Chemistry often involves the study of things much smaller than the naked eye can see. While school districts can afford things like microscopes, they cannot afford high-powered ones. That puts your high school chemistry students at a disadvantage, since they are not able to view much tinier things under a magnified scope.
However, you can buy used nanopositioners and nanopositioning software for sale. You can get this equipment and software at a discount. That might help you, as a science teacher, convince your school district to buy at least one or two used nanopositioners and the software for your classroom. Then you can use the equipment and software to study tiny grain samples in the following ways.
First, Teach Your Students about the Software
Your students will not be able to use the nanopositioners if they do not first understand how to use the software. The software will help them program the nanopositioners, manipulate what the nanopositioners do, and then record the findings from the samples positioned by and examined under the nanopositoners' scopes.
Then Show Them How to Use the Nanopositioners
Learning how to use new equipment in a science lab is always exciting for students. They want to be the first to try it and see what it does. Make sure they know how to use the nanopositioners, since these pieces of equipment are pricey, even when you get them at a used price discount.
Next, Show Them How to Position Tiny Grains under the Scopes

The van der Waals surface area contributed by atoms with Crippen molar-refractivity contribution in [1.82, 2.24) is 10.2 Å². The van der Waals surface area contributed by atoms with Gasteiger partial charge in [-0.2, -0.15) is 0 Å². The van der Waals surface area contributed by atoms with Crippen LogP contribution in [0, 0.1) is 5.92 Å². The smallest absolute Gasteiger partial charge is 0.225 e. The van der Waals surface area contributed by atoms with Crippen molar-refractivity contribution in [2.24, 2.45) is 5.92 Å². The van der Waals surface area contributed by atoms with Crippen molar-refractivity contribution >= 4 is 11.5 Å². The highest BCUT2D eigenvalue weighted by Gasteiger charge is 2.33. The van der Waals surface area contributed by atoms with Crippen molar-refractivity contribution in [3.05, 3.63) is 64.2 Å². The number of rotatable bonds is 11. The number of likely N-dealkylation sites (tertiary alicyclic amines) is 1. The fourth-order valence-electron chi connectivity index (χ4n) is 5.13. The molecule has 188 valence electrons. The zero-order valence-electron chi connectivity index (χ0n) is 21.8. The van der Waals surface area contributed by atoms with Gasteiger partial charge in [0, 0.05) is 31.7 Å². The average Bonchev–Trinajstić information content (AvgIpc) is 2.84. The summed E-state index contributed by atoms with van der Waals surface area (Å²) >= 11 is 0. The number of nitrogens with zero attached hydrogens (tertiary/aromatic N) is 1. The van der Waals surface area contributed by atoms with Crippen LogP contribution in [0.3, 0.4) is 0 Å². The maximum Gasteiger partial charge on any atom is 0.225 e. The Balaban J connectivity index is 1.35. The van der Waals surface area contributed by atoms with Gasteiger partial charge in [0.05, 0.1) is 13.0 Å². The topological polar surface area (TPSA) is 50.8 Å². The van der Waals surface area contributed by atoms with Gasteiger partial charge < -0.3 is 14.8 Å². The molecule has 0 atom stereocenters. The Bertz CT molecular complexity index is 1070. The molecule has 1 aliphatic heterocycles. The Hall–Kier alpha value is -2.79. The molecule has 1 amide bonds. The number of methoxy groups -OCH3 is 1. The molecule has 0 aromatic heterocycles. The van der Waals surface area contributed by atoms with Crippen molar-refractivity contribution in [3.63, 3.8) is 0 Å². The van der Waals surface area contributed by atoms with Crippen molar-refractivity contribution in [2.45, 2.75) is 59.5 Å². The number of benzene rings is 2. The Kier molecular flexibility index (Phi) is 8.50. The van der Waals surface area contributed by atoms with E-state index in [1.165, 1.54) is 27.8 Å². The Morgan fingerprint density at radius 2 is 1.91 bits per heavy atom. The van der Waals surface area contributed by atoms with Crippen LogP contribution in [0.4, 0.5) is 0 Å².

You can use a grain of sand, a grain of sugar, a grain of pure gold or silver, or even a grain of salt as demonstration samples. The nanopositioners will carefully place and push the chosen grains into position under the scopes without damaging their structure. This is key, since human fingers are too big and clumsy to accomplish such a task without flattening structural surfaces of these grains.
Finally, Your Students Will Find Their Own Grains and Record Data
As their assignment, your chemistry students will need to find their own tiny grains of whatever they choose. They will need to demonstrate how to use the software in conjunction with the equipment to view their tiny grains. Repeating the process to produce a table of data within the nanopositioner software is the ultimate goal. When they learn to use sophisticated software and lab equipment such as these, then they can transfer that knowledge over to a future job or a degree program in an accredited college.